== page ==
3.59: In Exercises 59 to 66, graph each rational function.
 3.60: In Exercises 59 to 66, graph each rational function.
 3.61: In Exercises 59 to 66, graph each rational function.
 3.62: In Exercises 59 to 66, graph each rational function.
 3.63: In Exercises 59 to 66, graph each rational function.
 3.64: In Exercises 59 to 66, graph each rational function.
 3.65: In Exercises 59 to 66, graph each rational function.
 3.66: In Exercises 59 to 66, graph each rational function.
 3.67: Average Cost of Skateboards The cost, in dollars, of producing x sk...
 3.68: Food Temperature The temperature F, in degrees Fahrenheit, of a des...
 3.69: Motor Vehicle Thefts The following table lists the number of motor ...
 3.70: Physiology One of Poiseuilles laws states that the resistance R enc...
Solutions for Chapter 3: College Algebra and Trigonometry 7th Edition
Full solutions for College Algebra and Trigonometry  7th Edition
ISBN: 9781439048603
Solutions for Chapter 3
Get Full SolutionsChapter 3 includes 70 full stepbystep solutions. Since 70 problems in chapter 3 have been answered, more than 5948 students have viewed full stepbystep solutions from this chapter. This expansive textbook survival guide covers the following chapters and their solutions. College Algebra and Trigonometry was written by and is associated to the ISBN: 9781439048603. This textbook survival guide was created for the textbook: College Algebra and Trigonometry, edition: 7.

Basis for V.
Independent vectors VI, ... , v d whose linear combinations give each vector in V as v = CIVI + ... + CdVd. V has many bases, each basis gives unique c's. A vector space has many bases!

Cofactor Cij.
Remove row i and column j; multiply the determinant by (I)i + j •

Column picture of Ax = b.
The vector b becomes a combination of the columns of A. The system is solvable only when b is in the column space C (A).

Condition number
cond(A) = c(A) = IIAIlIIAIII = amaxlamin. In Ax = b, the relative change Ilox III Ilx II is less than cond(A) times the relative change Ilob III lib II· Condition numbers measure the sensitivity of the output to change in the input.

Dot product = Inner product x T y = XI Y 1 + ... + Xn Yn.
Complex dot product is x T Y . Perpendicular vectors have x T y = O. (AB)ij = (row i of A)T(column j of B).

Elimination.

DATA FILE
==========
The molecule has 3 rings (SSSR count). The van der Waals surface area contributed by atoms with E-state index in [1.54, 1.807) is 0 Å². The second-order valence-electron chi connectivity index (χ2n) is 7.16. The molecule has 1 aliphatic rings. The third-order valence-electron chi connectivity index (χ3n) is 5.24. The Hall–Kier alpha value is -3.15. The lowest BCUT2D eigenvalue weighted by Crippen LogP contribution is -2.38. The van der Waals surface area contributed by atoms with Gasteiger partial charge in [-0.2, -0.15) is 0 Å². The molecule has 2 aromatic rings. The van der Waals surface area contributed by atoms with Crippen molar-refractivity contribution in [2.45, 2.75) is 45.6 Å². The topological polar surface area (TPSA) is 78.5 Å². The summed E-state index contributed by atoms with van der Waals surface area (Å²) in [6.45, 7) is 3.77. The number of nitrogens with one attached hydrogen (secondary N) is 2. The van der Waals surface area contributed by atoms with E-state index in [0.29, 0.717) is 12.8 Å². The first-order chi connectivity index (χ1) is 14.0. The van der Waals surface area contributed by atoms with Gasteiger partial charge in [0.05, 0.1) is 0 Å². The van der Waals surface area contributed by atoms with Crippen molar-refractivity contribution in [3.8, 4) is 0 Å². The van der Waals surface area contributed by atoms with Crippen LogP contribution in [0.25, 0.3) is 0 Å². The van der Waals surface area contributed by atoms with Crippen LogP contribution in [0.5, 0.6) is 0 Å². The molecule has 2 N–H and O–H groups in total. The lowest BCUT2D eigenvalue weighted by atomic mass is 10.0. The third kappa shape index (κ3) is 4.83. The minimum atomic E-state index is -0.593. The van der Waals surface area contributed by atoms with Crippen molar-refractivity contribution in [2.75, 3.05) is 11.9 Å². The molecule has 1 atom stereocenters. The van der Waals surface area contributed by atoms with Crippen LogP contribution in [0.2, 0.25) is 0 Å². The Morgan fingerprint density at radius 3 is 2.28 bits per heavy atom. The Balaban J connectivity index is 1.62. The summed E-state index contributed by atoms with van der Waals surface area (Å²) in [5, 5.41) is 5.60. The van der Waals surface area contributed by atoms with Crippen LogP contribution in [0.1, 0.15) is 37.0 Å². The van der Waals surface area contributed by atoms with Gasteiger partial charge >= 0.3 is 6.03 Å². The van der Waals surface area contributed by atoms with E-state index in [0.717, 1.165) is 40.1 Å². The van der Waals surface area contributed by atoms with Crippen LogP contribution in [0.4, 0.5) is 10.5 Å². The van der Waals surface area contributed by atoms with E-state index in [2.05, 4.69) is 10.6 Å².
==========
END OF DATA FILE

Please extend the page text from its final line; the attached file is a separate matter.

A sequence of row operations that reduces A to an upper triangular U or to the reduced form R = rref(A). Then A = LU with multipliers eO in L, or P A = L U with row exchanges in P, or E A = R with an invertible E.

Ellipse (or ellipsoid) x T Ax = 1.
A must be positive definite; the axes of the ellipse are eigenvectors of A, with lengths 1/.JI. (For IIx II = 1 the vectors y = Ax lie on the ellipse IIA1 yll2 = Y T(AAT)1 Y = 1 displayed by eigshow; axis lengths ad

Exponential eAt = I + At + (At)2 12! + ...
has derivative AeAt; eAt u(O) solves u' = Au.

Four Fundamental Subspaces C (A), N (A), C (AT), N (AT).
Use AT for complex A.

Fourier matrix F.
Entries Fjk = e21Cijk/n give orthogonal columns FT F = nI. Then y = Fe is the (inverse) Discrete Fourier Transform Y j = L cke21Cijk/n.

Full column rank r = n.
Independent columns, N(A) = {O}, no free variables.

Iterative method.
A sequence of steps intended to approach the desired solution.

Multiplicities AM and G M.
The algebraic multiplicity A M of A is the number of times A appears as a root of det(A  AI) = O. The geometric multiplicity GM is the number of independent eigenvectors for A (= dimension of the eigenspace).

Orthonormal vectors q 1 , ... , q n·
Dot products are q T q j = 0 if i =1= j and q T q i = 1. The matrix Q with these orthonormal columns has Q T Q = I. If m = n then Q T = Q 1 and q 1 ' ... , q n is an orthonormal basis for Rn : every v = L (v T q j )q j •

Plane (or hyperplane) in Rn.
Vectors x with aT x = O. Plane is perpendicular to a =1= O.

Rank one matrix A = uvT f=. O.
Column and row spaces = lines cu and cv.

Rayleigh quotient q (x) = X T Ax I x T x for symmetric A: Amin < q (x) < Amax.
Those extremes are reached at the eigenvectors x for Amin(A) and Amax(A).

Similar matrices A and B.
Every B = MI AM has the same eigenvalues as A.

Vector v in Rn.
Sequence of n real numbers v = (VI, ... , Vn) = point in Rn.

Volume of box.
The rows (or the columns) of A generate a box with volume I det(A) I.